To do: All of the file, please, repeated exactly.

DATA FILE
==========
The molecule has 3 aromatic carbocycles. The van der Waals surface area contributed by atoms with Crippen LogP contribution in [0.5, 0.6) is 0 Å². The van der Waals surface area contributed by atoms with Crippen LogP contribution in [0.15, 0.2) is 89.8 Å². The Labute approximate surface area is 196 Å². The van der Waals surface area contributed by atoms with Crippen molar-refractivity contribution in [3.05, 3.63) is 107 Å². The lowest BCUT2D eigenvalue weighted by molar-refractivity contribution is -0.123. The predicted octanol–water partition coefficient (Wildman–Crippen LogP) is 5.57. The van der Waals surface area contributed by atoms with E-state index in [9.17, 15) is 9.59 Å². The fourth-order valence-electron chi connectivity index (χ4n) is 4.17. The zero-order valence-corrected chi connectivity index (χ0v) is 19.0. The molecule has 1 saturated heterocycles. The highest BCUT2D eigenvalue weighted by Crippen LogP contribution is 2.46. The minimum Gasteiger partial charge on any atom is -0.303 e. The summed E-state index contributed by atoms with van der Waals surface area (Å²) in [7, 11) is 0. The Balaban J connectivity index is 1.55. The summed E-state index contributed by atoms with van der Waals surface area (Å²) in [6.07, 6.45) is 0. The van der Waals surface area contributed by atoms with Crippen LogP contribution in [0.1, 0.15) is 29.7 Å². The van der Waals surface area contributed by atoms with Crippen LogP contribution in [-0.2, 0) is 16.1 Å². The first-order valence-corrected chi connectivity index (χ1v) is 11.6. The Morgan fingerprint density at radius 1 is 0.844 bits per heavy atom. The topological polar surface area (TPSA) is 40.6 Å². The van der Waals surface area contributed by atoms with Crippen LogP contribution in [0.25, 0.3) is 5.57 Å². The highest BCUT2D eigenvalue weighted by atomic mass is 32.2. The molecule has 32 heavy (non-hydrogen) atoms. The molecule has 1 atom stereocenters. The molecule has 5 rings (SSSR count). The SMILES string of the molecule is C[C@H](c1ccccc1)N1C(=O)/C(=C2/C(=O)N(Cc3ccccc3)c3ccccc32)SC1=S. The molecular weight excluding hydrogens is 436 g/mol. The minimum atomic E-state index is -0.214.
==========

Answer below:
The molecule has 3 aromatic carbocycles. The van der Waals surface area contributed by atoms with Crippen LogP contribution in [0.5, 0.6) is 0 Å². The van der Waals surface area contributed by atoms with Crippen LogP contribution in [0.15, 0.2) is 89.8 Å². The Labute approximate surface area is 196 Å². The van der Waals surface area contributed by atoms with Crippen molar-refractivity contribution in [3.05, 3.63) is 107 Å². The lowest BCUT2D eigenvalue weighted by molar-refractivity contribution is -0.123. The predicted octanol–water partition coefficient (Wildman–Crippen LogP) is 5.57. The van der Waals surface area contributed by atoms with E-state index in [9.17, 15) is 9.59 Å². The fourth-order valence-electron chi connectivity index (χ4n) is 4.17. The zero-order valence-corrected chi connectivity index (χ0v) is 19.0. The molecule has 1 saturated heterocycles. The highest BCUT2D eigenvalue weighted by Crippen LogP contribution is 2.46. The minimum Gasteiger partial charge on any atom is -0.303 e. The summed E-state index contributed by atoms with van der Waals surface area (Å²) in [7, 11) is 0. The Balaban J connectivity index is 1.55. The summed E-state index contributed by atoms with van der Waals surface area (Å²) in [6.07, 6.45) is 0. The van der Waals surface area contributed by atoms with Crippen LogP contribution in [0.1, 0.15) is 29.7 Å². The van der Waals surface area contributed by atoms with Crippen LogP contribution in [-0.2, 0) is 16.1 Å². The first-order valence-corrected chi connectivity index (χ1v) is 11.6. The Morgan fingerprint density at radius 1 is 0.844 bits per heavy atom. The topological polar surface area (TPSA) is 40.6 Å². The van der Waals surface area contributed by atoms with Crippen LogP contribution in [0.25, 0.3) is 5.57 Å². The highest BCUT2D eigenvalue weighted by atomic mass is 32.2. The molecule has 32 heavy (non-hydrogen) atoms. The molecule has 1 atom stereocenters. The molecule has 5 rings (SSSR count). The SMILES string of the molecule is C[C@H](c1ccccc1)N1C(=O)/C(=C2/C(=O)N(Cc3ccccc3)c3ccccc32)SC1=S. The molecular weight excluding hydrogens is 436 g/mol. The minimum atomic E-state index is -0.214.